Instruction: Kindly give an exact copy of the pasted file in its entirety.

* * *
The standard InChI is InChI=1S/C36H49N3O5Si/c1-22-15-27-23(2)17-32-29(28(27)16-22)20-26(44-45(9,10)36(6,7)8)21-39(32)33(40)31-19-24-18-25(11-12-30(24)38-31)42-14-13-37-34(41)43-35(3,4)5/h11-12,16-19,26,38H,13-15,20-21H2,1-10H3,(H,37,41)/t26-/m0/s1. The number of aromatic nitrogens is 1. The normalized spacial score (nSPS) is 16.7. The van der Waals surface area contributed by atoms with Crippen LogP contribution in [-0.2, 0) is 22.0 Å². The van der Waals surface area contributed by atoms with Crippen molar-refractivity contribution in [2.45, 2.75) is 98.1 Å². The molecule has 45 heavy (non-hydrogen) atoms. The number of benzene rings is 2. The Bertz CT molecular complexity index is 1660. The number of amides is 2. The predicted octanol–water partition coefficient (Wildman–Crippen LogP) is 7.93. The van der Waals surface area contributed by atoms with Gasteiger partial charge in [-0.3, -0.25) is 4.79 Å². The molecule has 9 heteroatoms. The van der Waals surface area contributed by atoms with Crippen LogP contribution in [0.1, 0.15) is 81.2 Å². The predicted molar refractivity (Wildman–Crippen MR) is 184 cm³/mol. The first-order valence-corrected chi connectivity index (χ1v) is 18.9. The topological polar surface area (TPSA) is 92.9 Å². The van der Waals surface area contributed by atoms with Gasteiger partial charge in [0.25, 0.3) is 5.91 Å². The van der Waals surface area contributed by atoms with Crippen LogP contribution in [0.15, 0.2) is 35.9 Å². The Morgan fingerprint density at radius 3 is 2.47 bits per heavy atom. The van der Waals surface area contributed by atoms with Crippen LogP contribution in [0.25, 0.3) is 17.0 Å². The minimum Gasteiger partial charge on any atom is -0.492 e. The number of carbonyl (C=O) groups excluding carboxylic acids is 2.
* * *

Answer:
The standard InChI is InChI=1S/C36H49N3O5Si/c1-22-15-27-23(2)17-32-29(28(27)16-22)20-26(44-45(9,10)36(6,7)8)21-39(32)33(40)31-19-24-18-25(11-12-30(24)38-31)42-14-13-37-34(41)43-35(3,4)5/h11-12,16-19,26,38H,13-15,20-21H2,1-10H3,(H,37,41)/t26-/m0/s1. The number of aromatic nitrogens is 1. The normalized spacial score (nSPS) is 16.7. The van der Waals surface area contributed by atoms with Crippen LogP contribution in [-0.2, 0) is 22.0 Å². The van der Waals surface area contributed by atoms with Crippen molar-refractivity contribution in [2.45, 2.75) is 98.1 Å². The molecule has 45 heavy (non-hydrogen) atoms. The number of benzene rings is 2. The Bertz CT molecular complexity index is 1660. The number of amides is 2. The predicted octanol–water partition coefficient (Wildman–Crippen LogP) is 7.93. The van der Waals surface area contributed by atoms with Gasteiger partial charge in [-0.3, -0.25) is 4.79 Å². The molecule has 9 heteroatoms. The van der Waals surface area contributed by atoms with Crippen LogP contribution in [0.1, 0.15) is 81.2 Å². The predicted molar refractivity (Wildman–Crippen MR) is 184 cm³/mol. The first-order valence-corrected chi connectivity index (χ1v) is 18.9. The topological polar surface area (TPSA) is 92.9 Å². The van der Waals surface area contributed by atoms with Gasteiger partial charge in [0.25, 0.3) is 5.91 Å². The van der Waals surface area contributed by atoms with Crippen LogP contribution in [0.15, 0.2) is 35.9 Å². The Morgan fingerprint density at radius 3 is 2.47 bits per heavy atom. The van der Waals surface area contributed by atoms with Crippen LogP contribution in [0.25, 0.3) is 17.0 Å². The minimum Gasteiger partial charge on any atom is -0.492 e. The number of carbonyl (C=O) groups excluding carboxylic acids is 2.